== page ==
Jurors heard Balakrishnan's political views were influenced by what he saw as post-war British mistreatment of the people of Malaysia and Singapore, where he lived from 1949.
He moved to London in the 1960s and began giving political speeches, earning a reputation as a "charismatic man" whose ideals struck a chord.
It was the height of the Cold War and a period when the UK had a plethora of small left-wing collectives and communes.
The many empty houses of south London in particular were targeted by left-wing groups for the purpose of collective living.
"It had been a worrying and oppressing time and finding someone a bit like you, who has the same idea about the world you want to live in, living with them was not so unusual," said historian Dr Lucy Robinson.
"It was a time when all sort of ideas were up for grabs. People did go out and make their own politics.
"[But] this [case] is not a lesson about communes and counter-culture, but a lesson about abuse, because you could normally just leave a commune."
Balakrishnan and his wife Chandra ran a bookshop and commune from a large building in Brixton, where he started his so-called "Workers Institute" in 1974.
He initially claimed his teachings were based on those of Chinese communist leader Mao Zedong but by 1980 the "collective" had evolved into a "Cult of Bala", far removed from its original ideals.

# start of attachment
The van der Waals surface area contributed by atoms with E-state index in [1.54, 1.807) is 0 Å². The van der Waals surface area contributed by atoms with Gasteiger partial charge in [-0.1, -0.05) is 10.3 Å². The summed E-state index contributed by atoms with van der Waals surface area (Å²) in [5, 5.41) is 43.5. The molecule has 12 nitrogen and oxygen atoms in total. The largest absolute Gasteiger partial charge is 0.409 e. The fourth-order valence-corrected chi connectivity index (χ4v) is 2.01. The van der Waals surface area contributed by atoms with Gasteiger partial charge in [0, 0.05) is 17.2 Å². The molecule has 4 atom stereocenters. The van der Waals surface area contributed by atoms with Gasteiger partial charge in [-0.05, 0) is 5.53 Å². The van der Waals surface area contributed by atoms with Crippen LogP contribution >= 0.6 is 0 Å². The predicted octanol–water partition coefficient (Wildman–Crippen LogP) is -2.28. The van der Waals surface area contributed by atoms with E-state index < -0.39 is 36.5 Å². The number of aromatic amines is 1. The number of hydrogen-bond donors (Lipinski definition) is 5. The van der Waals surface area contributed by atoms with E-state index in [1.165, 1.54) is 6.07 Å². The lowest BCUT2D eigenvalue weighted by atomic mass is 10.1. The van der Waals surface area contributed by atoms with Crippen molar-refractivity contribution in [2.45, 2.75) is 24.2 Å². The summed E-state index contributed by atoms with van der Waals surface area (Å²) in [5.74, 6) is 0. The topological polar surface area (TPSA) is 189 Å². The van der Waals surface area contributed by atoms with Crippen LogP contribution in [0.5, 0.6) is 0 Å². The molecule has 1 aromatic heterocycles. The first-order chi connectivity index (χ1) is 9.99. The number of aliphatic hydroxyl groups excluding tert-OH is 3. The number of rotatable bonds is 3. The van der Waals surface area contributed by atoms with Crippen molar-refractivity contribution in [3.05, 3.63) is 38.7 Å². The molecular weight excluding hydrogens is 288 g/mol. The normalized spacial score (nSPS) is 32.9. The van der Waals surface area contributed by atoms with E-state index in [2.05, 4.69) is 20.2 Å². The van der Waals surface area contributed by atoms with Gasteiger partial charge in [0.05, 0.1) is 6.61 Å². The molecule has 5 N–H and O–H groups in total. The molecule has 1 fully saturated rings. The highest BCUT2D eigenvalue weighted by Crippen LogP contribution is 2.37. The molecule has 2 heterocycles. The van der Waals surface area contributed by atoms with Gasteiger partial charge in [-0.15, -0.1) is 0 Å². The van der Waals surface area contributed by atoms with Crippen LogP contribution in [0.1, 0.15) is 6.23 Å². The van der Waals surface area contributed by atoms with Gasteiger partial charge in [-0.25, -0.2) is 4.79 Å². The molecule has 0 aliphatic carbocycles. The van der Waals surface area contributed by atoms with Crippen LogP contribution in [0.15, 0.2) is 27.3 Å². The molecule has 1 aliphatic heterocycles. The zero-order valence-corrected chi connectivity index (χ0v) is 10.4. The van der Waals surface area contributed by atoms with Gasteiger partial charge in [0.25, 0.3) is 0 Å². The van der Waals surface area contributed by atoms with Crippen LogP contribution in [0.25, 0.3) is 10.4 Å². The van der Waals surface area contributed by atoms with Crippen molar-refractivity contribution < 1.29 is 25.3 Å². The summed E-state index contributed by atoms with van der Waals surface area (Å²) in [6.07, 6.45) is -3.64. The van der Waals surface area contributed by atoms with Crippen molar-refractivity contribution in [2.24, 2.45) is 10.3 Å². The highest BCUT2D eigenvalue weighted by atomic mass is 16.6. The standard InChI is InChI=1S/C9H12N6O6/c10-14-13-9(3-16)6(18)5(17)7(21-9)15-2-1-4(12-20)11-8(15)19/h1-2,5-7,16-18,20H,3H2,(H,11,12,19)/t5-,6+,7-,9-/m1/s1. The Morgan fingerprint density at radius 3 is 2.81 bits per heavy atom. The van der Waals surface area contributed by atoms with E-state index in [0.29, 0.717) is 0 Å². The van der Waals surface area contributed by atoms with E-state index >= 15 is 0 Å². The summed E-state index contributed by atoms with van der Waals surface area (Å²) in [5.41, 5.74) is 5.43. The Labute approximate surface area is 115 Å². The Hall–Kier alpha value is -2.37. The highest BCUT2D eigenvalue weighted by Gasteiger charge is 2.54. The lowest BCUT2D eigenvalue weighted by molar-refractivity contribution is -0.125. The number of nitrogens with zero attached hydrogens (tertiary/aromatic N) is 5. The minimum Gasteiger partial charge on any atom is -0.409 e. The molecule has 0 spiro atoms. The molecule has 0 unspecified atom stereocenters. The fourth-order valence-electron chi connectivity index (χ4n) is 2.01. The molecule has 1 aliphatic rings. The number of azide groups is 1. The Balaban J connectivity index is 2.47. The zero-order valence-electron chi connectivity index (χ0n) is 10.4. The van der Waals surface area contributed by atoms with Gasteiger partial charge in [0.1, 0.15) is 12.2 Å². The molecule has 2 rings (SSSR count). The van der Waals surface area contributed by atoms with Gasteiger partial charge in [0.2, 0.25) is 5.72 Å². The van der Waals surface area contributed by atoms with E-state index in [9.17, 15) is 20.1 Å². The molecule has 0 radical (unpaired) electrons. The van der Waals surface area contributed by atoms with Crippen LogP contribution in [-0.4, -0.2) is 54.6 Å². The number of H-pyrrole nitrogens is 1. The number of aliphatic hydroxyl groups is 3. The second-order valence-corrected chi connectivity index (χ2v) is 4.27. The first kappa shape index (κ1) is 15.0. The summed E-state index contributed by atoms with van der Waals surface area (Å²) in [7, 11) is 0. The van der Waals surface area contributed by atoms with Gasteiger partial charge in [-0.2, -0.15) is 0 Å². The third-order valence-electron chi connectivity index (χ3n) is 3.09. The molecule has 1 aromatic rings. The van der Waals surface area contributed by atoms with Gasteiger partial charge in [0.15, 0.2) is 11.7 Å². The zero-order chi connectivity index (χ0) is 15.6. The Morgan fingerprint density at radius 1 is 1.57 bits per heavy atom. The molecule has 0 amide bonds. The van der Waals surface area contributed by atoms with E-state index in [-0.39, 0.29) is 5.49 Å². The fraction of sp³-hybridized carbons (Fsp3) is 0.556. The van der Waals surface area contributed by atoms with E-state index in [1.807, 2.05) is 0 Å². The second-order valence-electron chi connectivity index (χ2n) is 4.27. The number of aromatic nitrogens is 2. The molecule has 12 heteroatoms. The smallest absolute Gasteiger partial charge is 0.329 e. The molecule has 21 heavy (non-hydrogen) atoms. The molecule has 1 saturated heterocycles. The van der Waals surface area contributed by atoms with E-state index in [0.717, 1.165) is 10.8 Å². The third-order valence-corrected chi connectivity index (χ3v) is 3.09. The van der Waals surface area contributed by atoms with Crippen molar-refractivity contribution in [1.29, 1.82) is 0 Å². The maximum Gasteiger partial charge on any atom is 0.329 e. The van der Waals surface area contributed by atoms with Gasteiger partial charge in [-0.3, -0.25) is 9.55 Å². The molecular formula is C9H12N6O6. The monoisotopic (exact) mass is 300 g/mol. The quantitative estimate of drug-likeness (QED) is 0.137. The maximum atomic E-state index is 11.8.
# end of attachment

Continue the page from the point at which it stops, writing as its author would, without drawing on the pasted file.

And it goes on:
Only a handful of women remained and were kept under Balakrishnan's strict control - prevented from seeing family members and governed by a strict rota of work and chores.
Regular beatings eventually evolved into the sexual abuse of at least two women, who Balakrishnan claimed were being "purified" or "cleansed" by the acts he forced upon them.
Stephen Chang attended a number of political talks given by Balakrishnan between 1968 and 1971
His appearance [now] does not reflect in any way who he was.
In the early days he was well groomed, he was smart, he took great care of his hair, the way he wore his glasses, the way he conducted himself.
He was extremely knowledgeable and a great orator... but in his environment, we began to realise you didn't have a choice, you had to listen to what he said.
That's when my relationship broke up with him.